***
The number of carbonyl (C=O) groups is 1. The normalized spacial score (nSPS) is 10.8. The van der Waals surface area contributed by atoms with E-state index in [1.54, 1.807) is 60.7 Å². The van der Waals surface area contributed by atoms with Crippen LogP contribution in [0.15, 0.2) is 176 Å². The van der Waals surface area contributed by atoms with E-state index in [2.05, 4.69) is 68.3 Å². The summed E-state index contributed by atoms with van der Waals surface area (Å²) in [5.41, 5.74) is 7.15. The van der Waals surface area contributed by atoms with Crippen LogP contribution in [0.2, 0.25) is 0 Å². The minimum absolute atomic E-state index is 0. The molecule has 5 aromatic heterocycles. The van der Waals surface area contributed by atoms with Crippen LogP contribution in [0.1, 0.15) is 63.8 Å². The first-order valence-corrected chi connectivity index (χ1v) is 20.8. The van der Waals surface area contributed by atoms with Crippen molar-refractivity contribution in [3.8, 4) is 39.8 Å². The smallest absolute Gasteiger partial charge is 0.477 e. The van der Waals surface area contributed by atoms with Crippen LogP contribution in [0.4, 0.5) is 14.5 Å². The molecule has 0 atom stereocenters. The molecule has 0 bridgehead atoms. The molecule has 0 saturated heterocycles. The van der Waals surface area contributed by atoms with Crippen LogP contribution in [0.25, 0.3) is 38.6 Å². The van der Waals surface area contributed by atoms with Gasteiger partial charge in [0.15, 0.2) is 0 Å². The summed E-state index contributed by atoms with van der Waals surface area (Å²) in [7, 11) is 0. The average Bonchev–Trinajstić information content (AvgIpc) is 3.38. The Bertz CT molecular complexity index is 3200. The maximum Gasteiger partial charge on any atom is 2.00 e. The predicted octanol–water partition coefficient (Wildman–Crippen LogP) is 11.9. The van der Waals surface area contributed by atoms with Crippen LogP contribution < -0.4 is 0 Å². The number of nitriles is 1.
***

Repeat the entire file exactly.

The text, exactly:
The number of carbonyl (C=O) groups is 1. The normalized spacial score (nSPS) is 10.8. The van der Waals surface area contributed by atoms with E-state index in [1.54, 1.807) is 60.7 Å². The van der Waals surface area contributed by atoms with Crippen LogP contribution in [0.15, 0.2) is 176 Å². The van der Waals surface area contributed by atoms with E-state index in [2.05, 4.69) is 68.3 Å². The summed E-state index contributed by atoms with van der Waals surface area (Å²) in [5.41, 5.74) is 7.15. The van der Waals surface area contributed by atoms with Crippen LogP contribution in [0.2, 0.25) is 0 Å². The minimum absolute atomic E-state index is 0. The molecule has 5 aromatic heterocycles. The van der Waals surface area contributed by atoms with Crippen LogP contribution in [0.1, 0.15) is 63.8 Å². The first-order valence-corrected chi connectivity index (χ1v) is 20.8. The van der Waals surface area contributed by atoms with Crippen molar-refractivity contribution in [3.8, 4) is 39.8 Å². The smallest absolute Gasteiger partial charge is 0.477 e. The van der Waals surface area contributed by atoms with Crippen LogP contribution in [0.4, 0.5) is 14.5 Å². The molecule has 0 atom stereocenters. The molecule has 0 bridgehead atoms. The molecule has 0 saturated heterocycles. The van der Waals surface area contributed by atoms with Crippen LogP contribution in [0.25, 0.3) is 38.6 Å². The van der Waals surface area contributed by atoms with Gasteiger partial charge in [0.15, 0.2) is 0 Å². The summed E-state index contributed by atoms with van der Waals surface area (Å²) in [7, 11) is 0. The average Bonchev–Trinajstić information content (AvgIpc) is 3.38. The Bertz CT molecular complexity index is 3200. The maximum Gasteiger partial charge on any atom is 2.00 e. The predicted octanol–water partition coefficient (Wildman–Crippen LogP) is 11.9. The van der Waals surface area contributed by atoms with Crippen LogP contribution < -0.4 is 0 Å². The number of nitriles is 1.